Exploring the Fremont. David B. Madsen. Salt Lake City: Utah Museum of Natural History, 1989, xiv + 70 pp., 70 figs., $12.00, (paper).
Papers on the Archaeology of the Mojave Desert. Mark Q. Sutton, ed. Salinas: Coyote Press Archives of California Prehistory No. 10, 1987, 152 pp., $12.45 (paper).
Breschini and Haversat, eds.: Analysis of South-Central California Shell Artifacts: Studies from Santa Cruz, Monterey, San Luis Obispo, and Santa Barbara Counties
Analysis of South-Central Californian Shell Artifacts: Studies from Santa Cruz, Monterey, San Luis Obispo, and Santa Barbara Counties. Gary S. Breschmi and Trudy Haversat, eds. Salinas: Coyote Press Archives of California Prehistory No. 23, 1988, xiv + 105 pp., 21 figs., 28 tables, $8.70, (paper).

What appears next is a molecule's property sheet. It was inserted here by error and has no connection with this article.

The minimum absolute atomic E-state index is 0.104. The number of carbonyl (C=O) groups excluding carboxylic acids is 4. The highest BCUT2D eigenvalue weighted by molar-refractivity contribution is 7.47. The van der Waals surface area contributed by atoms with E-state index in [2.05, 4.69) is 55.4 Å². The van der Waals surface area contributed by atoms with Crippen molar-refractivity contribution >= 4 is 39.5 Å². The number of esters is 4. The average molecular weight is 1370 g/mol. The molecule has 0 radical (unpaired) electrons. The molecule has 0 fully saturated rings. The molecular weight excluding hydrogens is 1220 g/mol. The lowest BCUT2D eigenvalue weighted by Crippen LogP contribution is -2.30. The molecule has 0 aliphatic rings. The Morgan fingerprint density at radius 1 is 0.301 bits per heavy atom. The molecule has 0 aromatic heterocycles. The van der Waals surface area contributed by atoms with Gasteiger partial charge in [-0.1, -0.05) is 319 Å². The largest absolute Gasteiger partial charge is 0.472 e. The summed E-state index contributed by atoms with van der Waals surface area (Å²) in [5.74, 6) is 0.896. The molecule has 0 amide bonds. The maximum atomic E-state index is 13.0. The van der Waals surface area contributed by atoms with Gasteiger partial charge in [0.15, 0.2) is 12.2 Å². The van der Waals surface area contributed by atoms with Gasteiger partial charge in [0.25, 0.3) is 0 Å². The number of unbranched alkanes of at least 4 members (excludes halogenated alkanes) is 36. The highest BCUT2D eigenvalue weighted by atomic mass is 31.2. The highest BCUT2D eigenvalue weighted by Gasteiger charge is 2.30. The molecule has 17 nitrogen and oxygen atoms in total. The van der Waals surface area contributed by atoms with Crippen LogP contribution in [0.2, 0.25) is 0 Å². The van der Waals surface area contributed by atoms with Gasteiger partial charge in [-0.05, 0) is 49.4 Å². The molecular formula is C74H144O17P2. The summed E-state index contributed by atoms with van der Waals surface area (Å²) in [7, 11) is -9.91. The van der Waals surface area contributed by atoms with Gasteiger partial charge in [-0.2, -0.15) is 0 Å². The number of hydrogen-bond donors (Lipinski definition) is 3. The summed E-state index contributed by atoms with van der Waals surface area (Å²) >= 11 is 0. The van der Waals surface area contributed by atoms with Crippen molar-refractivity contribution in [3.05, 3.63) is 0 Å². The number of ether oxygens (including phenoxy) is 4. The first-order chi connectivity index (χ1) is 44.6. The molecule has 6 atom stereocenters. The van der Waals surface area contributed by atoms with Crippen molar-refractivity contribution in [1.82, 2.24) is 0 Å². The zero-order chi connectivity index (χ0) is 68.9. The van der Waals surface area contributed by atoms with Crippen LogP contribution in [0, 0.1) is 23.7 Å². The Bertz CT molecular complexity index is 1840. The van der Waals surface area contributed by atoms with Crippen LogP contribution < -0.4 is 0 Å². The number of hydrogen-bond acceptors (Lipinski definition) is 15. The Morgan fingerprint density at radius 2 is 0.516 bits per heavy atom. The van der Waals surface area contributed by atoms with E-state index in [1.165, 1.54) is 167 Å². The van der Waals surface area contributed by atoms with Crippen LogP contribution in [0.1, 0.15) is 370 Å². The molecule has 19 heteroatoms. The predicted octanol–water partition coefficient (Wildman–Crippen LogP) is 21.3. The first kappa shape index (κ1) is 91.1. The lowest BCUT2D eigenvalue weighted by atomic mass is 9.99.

Sutton and Wilke, eds.: Archaeological Investigations at CA-RIV-1179, CA-RIV-2823, and CA-RIV-2827, La Quinta, Riverside County, California
Archaeological Investigations at CA-RIV-1179, CA-RIV-2823, and CA-RIV-2827, La Quinta, Riverside County, California. Mark Q. Sutton and Philip J. Wilke, eds. Salinas: Coyote Press Archives of California Prehistory No. 20, 1988, viii + 164 pp., 34 figs., 23 tables, $12.45 (paper).
Costello and Maniery: Rice Bowls in the Delta: Artifacts Recovered from the 1915 Asian Community of Walnut Grove, California
Rice Bowls in the Delta: Artifacts Recovered from the 1915 Asian Community of Walnut Grove, California. Julia G. Costello and Mary L. Maniery. University of California, Los Angeles, Institute of Archaeology Occasional Paper No. 16, 1988, 98 pp., 12 tables, 143 figs., bibliography, $14.00 (paper)